Come the age where Nintendo regulated the analog stick with its Nintendo 64, similar but different cries could be heard in colleges, universities and work-places. "Isn't it just like the old Atari sticks? Bit of a step backwards, really." All said without knowledge of the extra precision afforded by the N64's pad. However, watching some members of my friends and family, who were young enough to grow with gaming when others gave it up after the Atari age died, I realised they were still struggling. They didn’t use the analog stick in the way it was meant to be used; instead they used it like a digital pad: they didn’t utilise the degrees of movement; it was either tilted full-on or left at rest. For some, they still couldn’t work out what the big deal was because that period of adjustment took a while to set in. Classics like Super Mario 64 and Pilotwings 64 became a frustration, especially when more "reliable" forms of control were available on Sony's hugely successful PlayStation, which stuck to the more 'traditional' style of pad.

    Jump five years on and every console used analog controllers. And that became the norm, with those who refused to evolve, leaving gaming. By then the internet was also deeply ingrained in our culture, giving us the ability to shout about any little thing and be heard around the world.

    So when Wii flipped the script once again, the reaction was louder than ever before. No doubt had the internet been around or as mainstream during the days of transition between joysticks to D-pads, two buttons to six buttons, six buttons to more and D-pads to analog, we'd have heard the same cries of "why must there be change?" "What's the point?" "This feels gimmicky!" "We're regressing!" And so on. The indignation has remained, but the voice has simply got louder.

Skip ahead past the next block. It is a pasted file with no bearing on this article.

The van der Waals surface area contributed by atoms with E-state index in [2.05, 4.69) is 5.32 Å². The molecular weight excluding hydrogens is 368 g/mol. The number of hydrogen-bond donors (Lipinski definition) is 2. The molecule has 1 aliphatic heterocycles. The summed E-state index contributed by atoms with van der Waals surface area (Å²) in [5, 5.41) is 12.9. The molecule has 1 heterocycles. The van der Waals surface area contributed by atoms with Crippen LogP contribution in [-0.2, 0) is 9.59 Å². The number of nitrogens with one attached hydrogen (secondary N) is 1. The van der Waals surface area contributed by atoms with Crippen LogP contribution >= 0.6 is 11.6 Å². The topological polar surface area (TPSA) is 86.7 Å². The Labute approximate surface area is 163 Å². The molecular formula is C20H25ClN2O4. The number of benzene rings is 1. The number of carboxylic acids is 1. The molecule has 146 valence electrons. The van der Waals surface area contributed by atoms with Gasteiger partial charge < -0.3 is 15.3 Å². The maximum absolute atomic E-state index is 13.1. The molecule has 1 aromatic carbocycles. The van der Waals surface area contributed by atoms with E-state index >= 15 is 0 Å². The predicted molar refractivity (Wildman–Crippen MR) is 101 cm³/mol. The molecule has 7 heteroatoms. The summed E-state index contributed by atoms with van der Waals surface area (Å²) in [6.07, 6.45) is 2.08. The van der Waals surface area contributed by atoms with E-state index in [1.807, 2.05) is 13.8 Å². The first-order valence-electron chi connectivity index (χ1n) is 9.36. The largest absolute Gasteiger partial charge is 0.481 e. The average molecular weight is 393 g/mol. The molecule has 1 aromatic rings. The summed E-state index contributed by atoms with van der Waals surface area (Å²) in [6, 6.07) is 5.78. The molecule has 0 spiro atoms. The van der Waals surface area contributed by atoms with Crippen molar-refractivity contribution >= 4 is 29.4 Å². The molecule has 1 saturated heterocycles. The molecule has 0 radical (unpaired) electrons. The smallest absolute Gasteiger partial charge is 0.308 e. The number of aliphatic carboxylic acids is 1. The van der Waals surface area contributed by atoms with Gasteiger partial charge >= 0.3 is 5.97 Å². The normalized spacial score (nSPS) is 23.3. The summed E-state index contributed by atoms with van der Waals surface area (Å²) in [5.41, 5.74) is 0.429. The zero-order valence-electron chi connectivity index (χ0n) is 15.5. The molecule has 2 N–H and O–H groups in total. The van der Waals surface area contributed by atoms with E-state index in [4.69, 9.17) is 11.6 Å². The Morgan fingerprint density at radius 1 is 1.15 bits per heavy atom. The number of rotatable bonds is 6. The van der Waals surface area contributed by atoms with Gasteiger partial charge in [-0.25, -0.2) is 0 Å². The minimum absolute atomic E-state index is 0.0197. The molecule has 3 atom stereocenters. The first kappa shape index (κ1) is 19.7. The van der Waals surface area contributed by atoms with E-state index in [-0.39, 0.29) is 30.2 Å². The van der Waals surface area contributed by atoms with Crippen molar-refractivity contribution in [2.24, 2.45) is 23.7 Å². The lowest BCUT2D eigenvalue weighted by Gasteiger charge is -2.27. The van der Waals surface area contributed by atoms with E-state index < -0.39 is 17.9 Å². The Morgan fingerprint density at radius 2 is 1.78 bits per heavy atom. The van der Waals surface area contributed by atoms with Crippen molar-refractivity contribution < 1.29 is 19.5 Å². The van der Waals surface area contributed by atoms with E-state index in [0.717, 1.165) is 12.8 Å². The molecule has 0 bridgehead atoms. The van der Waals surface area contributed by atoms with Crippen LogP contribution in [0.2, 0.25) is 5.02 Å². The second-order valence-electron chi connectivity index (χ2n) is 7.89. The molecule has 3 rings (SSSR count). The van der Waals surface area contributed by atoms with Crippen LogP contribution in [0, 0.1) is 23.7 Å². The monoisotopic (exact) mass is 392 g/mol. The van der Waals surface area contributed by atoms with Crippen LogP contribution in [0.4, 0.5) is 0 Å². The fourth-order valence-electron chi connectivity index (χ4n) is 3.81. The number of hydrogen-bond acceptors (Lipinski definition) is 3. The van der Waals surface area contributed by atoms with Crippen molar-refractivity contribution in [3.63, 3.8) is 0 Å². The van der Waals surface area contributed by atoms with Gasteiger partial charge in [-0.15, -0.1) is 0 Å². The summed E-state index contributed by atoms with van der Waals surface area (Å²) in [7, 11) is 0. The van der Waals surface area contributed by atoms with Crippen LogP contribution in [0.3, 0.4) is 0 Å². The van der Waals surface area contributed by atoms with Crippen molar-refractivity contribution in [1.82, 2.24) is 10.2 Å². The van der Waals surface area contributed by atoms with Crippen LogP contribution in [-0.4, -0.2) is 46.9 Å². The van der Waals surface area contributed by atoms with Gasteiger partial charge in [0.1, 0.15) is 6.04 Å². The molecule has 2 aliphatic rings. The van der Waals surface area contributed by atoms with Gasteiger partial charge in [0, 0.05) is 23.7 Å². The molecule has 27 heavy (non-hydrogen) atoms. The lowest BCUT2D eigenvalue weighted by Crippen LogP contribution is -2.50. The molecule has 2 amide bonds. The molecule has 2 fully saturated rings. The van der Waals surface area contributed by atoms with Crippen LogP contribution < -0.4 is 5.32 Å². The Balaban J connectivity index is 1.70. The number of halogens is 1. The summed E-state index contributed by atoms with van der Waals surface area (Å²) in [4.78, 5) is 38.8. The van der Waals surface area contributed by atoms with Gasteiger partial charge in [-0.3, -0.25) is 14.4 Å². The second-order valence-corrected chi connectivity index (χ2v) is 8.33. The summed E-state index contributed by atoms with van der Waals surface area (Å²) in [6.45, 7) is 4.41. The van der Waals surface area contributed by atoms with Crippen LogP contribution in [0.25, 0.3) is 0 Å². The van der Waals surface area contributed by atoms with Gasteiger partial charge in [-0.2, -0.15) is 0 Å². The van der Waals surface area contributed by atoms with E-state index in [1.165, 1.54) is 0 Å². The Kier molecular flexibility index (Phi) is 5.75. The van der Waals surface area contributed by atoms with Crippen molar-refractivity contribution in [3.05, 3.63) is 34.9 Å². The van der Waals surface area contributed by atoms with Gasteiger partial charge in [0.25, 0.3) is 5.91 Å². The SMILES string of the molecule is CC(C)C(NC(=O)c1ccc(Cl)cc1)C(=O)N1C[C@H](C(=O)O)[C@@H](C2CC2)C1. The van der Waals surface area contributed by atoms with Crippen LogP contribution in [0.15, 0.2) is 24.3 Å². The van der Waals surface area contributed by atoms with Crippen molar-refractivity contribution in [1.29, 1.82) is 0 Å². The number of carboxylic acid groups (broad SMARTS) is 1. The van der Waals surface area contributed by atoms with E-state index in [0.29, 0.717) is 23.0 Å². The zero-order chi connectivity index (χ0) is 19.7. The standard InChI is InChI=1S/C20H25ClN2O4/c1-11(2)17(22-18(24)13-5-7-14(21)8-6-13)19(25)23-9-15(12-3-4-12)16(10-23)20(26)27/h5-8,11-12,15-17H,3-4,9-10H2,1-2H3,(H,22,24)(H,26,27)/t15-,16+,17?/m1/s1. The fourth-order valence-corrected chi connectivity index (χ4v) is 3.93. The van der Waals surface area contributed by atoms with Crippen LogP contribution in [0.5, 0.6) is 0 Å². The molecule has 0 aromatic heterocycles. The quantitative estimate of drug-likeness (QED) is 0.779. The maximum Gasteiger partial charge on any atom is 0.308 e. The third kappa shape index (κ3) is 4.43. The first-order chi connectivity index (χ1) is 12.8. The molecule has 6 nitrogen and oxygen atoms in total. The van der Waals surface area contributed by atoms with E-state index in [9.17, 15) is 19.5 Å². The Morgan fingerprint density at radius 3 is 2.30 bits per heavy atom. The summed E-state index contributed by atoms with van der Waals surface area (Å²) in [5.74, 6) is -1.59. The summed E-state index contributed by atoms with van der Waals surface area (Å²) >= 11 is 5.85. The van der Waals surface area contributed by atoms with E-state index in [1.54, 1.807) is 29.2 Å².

Part of the problem now, however, is that gaming has a history. The playing field hasn’t been level since the third generation of the medium, but these days we have those who have left and come back, those who are totally new and those who have maintained throughout it all. The layers are numerous and diverse. And like crotchety old men, there are some who refuse to change or want to change, regardless whether they've seen and experienced this repetitive reactionary loop or not. "The Wii remote doesn’t offer the accuracy of dual analog," they cry. "I don’t want less buttons," they bemoan. "I'll look like an idiot if I have to wave my arms around," they scream. And we hear it all. Never before has there been such a large forum for our voices to be heard, but ultimately we're saying the same things we've been saying the past 24 years. It's all relative.

    Which is why we'll continue to get reviews that whinge about the Wii remote not offering what they want. Why some will spend a couple days on a game, in gritted teeth frustration, before firing off a 2,000 word piece about how Wii's motion control is a 'step backwards' or some other malady. It's happening right now as you read this.

    Some of it will be fanboy baiting. Some of it will be fanboyism. Some of it will be reactionary anger against a different control method. And some of it will be totally genuine concern. But all of it reflects one thing:

    A transition period.